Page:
Mark 12: Undivided – One God, One Love, One Family

Introduction: the Meaning of Life and the Old Testament Law

Today we are going to ask a big question.
What is the purpose, the meaning of our life?
Why are we here?
There are many things we could do in life, but what is the most important?
What do you think?
 
Today we are going to see how Jesus answered these questions.
But first we need some background from the Old Testament, the first part of the Bible.
 
The second book is Exodus,
At the start, the Jewish people were in Egypt – around 1500 BC.
They were working hard to make bricks – maybe for building the pyramids!
They were slaves – they weren’t free to leave
sweating under the hot sun.
when they were tired and wanted to rest,
the Egyptians would just shout “you!  Stop being lazy!  Work harder!”
The people were very unhappy, but God knew and cared about them.
He sent a man called Moses.
God did all sorts of amazing things, and at last, his people were free.
 
Moses led the people out of Egypt, through the desert.
And they came to a mountain, Mt Sinai.
There God spoke:
Now you are free –
Here are my commands to help you live as free people.
 
This set of rules is called the Law of Moses, in books 2-5 of the OT.
Who’s read some of these rules?
There’s a lot – Jews count 613.
You must bring certain types animals at certain times of year and make a sacrifice to God
you must not eat certain sorts of food…
You must do this, you must not do that…
All sorts of detailed rules to remember.
 

Two Ways to Study

Who has had exams with a lot to learn like that?
There are two ways to study for them.
 
If you like details, you can just memorise it all.
Remember the answer to every possible question.
Who studies like that?
If you want to be a doctor, you need to – 100s of names of bones and muscles and parts of the body.
 
But some of us study in a different way.
“It’s too much.  Just tell me the big idea, the main thing I need to understand!”
Who’s like that?
 
A few weeks ago, Terry told me about his teachers in Malaysia.
His biology teacher gave hundreds of facts, details to remember, so he just forgot them all – too much!
His chemistry teacher focused on the key concepts, the few really important things – so he did much better.
 
 
At the end of our life, when we die, all of us will stand before God.
a sort of spiritual exam.
This is the test that really counts.
So how can we pass?
What do we have to do to please God?
How should we study for that final exam?
 
In the time of Jesus, we find Jewish thinkers had the same two ways.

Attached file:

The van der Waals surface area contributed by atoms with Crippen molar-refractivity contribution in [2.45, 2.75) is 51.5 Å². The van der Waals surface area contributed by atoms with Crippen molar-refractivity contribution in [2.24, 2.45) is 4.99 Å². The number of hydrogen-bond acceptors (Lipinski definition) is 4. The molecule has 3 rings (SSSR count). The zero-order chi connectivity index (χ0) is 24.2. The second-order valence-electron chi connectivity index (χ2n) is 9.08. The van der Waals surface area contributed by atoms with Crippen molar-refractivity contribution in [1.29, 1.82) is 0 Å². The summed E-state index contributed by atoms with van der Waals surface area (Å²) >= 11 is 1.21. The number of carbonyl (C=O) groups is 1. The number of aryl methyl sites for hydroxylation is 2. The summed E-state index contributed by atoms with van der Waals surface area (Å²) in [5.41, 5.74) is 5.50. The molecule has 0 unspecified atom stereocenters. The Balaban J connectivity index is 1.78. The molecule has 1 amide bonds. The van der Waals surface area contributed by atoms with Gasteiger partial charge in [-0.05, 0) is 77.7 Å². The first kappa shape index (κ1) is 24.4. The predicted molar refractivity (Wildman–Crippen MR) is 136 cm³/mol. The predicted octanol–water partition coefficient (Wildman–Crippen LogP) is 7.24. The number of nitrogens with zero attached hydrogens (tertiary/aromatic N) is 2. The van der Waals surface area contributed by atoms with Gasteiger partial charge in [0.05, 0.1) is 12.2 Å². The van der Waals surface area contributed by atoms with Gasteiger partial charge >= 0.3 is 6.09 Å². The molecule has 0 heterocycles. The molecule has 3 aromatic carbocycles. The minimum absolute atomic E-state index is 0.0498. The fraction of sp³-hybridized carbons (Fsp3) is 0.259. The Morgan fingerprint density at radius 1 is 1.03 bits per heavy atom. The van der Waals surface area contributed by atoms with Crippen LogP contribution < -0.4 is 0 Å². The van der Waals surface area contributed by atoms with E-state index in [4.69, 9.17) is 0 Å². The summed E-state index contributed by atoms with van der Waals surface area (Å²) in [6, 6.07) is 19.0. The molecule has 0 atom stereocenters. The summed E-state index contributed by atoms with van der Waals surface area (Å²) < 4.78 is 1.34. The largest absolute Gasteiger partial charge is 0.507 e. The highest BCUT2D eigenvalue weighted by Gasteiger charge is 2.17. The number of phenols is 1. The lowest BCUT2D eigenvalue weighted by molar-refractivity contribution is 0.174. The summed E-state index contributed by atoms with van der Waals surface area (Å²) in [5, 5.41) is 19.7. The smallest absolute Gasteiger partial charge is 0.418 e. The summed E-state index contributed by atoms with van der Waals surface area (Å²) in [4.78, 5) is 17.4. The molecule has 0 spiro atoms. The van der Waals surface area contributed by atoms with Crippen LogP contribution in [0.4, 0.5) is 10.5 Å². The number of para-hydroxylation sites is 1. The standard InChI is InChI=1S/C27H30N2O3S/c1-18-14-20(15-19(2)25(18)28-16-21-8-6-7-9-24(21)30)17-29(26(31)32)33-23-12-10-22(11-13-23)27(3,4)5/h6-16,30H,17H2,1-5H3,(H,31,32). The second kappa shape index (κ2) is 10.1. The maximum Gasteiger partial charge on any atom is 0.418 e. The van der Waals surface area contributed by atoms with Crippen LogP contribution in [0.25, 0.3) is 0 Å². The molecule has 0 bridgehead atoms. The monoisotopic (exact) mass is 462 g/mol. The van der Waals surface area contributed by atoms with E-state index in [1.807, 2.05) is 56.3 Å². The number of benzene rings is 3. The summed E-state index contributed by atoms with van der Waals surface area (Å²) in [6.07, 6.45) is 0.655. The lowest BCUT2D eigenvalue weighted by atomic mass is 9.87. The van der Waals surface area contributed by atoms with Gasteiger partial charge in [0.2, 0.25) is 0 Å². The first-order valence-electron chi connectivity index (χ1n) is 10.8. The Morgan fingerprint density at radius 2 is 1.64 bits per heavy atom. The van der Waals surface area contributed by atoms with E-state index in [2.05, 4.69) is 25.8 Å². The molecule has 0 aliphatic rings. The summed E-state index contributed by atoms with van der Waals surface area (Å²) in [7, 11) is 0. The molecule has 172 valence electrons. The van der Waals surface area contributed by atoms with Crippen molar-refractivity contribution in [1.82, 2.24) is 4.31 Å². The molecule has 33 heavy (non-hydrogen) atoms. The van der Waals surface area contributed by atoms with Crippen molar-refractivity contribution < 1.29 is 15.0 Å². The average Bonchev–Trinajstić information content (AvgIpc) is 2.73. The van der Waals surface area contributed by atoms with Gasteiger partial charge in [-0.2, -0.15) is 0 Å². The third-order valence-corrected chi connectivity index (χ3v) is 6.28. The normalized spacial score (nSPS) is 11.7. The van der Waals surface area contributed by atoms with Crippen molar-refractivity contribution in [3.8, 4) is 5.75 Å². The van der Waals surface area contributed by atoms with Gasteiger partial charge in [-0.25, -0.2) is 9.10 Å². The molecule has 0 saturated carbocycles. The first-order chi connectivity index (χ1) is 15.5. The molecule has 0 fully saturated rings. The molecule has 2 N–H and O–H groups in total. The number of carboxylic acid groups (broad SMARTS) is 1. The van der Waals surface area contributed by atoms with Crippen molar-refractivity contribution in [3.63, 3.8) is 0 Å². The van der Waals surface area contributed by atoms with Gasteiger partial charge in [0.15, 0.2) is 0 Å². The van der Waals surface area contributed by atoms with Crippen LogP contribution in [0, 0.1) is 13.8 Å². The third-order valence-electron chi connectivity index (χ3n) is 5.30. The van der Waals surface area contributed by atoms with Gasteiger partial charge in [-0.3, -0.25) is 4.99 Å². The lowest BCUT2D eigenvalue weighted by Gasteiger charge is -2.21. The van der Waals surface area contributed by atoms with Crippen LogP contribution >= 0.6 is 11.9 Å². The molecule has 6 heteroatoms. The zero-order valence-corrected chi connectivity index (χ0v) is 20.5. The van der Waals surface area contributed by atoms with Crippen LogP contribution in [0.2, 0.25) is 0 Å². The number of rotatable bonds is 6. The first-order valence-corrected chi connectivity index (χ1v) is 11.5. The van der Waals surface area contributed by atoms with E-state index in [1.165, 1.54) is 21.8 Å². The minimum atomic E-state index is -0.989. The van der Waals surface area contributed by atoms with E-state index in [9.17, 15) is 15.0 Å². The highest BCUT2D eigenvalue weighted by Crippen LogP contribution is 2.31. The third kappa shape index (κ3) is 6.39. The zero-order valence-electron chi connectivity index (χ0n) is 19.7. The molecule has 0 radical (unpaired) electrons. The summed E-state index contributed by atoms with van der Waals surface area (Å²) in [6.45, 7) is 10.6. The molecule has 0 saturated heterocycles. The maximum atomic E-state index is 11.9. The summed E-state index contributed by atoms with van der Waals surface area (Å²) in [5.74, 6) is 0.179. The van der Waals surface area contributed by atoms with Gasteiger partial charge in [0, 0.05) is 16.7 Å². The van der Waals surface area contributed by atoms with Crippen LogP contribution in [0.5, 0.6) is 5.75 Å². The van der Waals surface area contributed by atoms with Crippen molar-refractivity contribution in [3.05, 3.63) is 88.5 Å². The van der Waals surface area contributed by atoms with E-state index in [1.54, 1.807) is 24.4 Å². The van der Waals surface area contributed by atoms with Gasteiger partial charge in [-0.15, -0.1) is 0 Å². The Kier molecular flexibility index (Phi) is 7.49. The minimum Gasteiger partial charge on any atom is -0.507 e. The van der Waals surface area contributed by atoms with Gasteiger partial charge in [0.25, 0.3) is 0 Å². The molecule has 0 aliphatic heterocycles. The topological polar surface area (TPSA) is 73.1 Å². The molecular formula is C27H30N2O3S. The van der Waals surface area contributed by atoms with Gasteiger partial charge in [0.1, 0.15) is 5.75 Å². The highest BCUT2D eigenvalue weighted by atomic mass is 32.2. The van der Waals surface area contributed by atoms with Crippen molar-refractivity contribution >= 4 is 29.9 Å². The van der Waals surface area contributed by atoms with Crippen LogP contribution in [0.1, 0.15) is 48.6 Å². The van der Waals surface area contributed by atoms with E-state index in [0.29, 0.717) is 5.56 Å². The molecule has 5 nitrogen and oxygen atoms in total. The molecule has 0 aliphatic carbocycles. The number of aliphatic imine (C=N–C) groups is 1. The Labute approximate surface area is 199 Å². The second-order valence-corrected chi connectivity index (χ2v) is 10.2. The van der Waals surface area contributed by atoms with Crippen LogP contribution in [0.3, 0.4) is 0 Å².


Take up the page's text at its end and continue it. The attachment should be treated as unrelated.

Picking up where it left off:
Some of them liked details.
So they tried to think of every single situation in life, every single choice or decision you might have to make.
They asked what rule of Moses would apply, and extended it to make a new rule.
Soon there were 100s and 1000s more rules telling them how to live.
 
Now, that is not a bad thing in itself.
If you really love someone, you want to please him or her in every little way.
Many Jews wanted to know exactly how to please God every minute of their lives.
That can be very beautiful.
 
But if you’re not a details person, all those rules are bad news
too much! – There is no time to learn them all.
 
If you’re a big picture person, you want to know, what is the big idea?
So some Jews asked,
Of all the 100s of commands God gave us in the Bible, which is the most important one of all?[1]
 
It’s the Jewish way of asking that question we started with:
What is the meaning of life?
 
Don’t confuse me with lots of details.
if I want to please God, to pass the spiritual exam,
What is the one main thing I need to do?
 
 
Well, in the New Testament, someone asks Jesus that question.
Jesus was in the temple in Jerusalem, just a few days before he died.
The priests and religious leaders were debating with him,
arguing about little details of Moses Law (Mark 12:18-23).
 
 28 One of the teachers of religious law was standing there listening to the debate. He realized that Jesus had answered well, so he asked, “Of all the commandments, which is the most important?”
 29 Jesus replied, “The most important commandment is this: ‘Listen, O Israel! The Lord our God is the one and only Lord. 30 And you must love the Lord your God with all your heart, all your soul, all your mind, and all your strength.’ 31 The second is equally important: ‘Love your neighbor as yourself.’ No other commandment is greater than these.”
 32 The teacher of religious law replied, “Well said, Teacher. You have spoken the truth by saying that there is only one God and no other. 33 And I know it is important to love him with all my heart and all my understanding and all my strength, and to love my neighbor as myself. This is more important than to offer all of the burnt offerings and sacrifices required in the law.”
 34 Realizing how much the man understood, Jesus said to him, “You are not far from the Kingdom of God.” And after that, no one dared to ask him any more questions.
Mark 12:28-34 
 
This guy is a big picture thinker.
He doesn’t want all those picky little details, he just wants the big idea.[2]
 
In fact, Jesus gave him three big ideas:
one great truth or central concept – God is One
and two great commandments – love God and love people.[3]
 
The whole Christian life is learning what it means to obey these commands in every situation.
Get these right, and all the details will fall into place.
 

The Central Concept: One God

There is one passage of the Bible that is more important to Jews than anything else
it is the first words Jewish children learn.
They think about it every day of their lives
It is often the last words Jews say as they die.[4]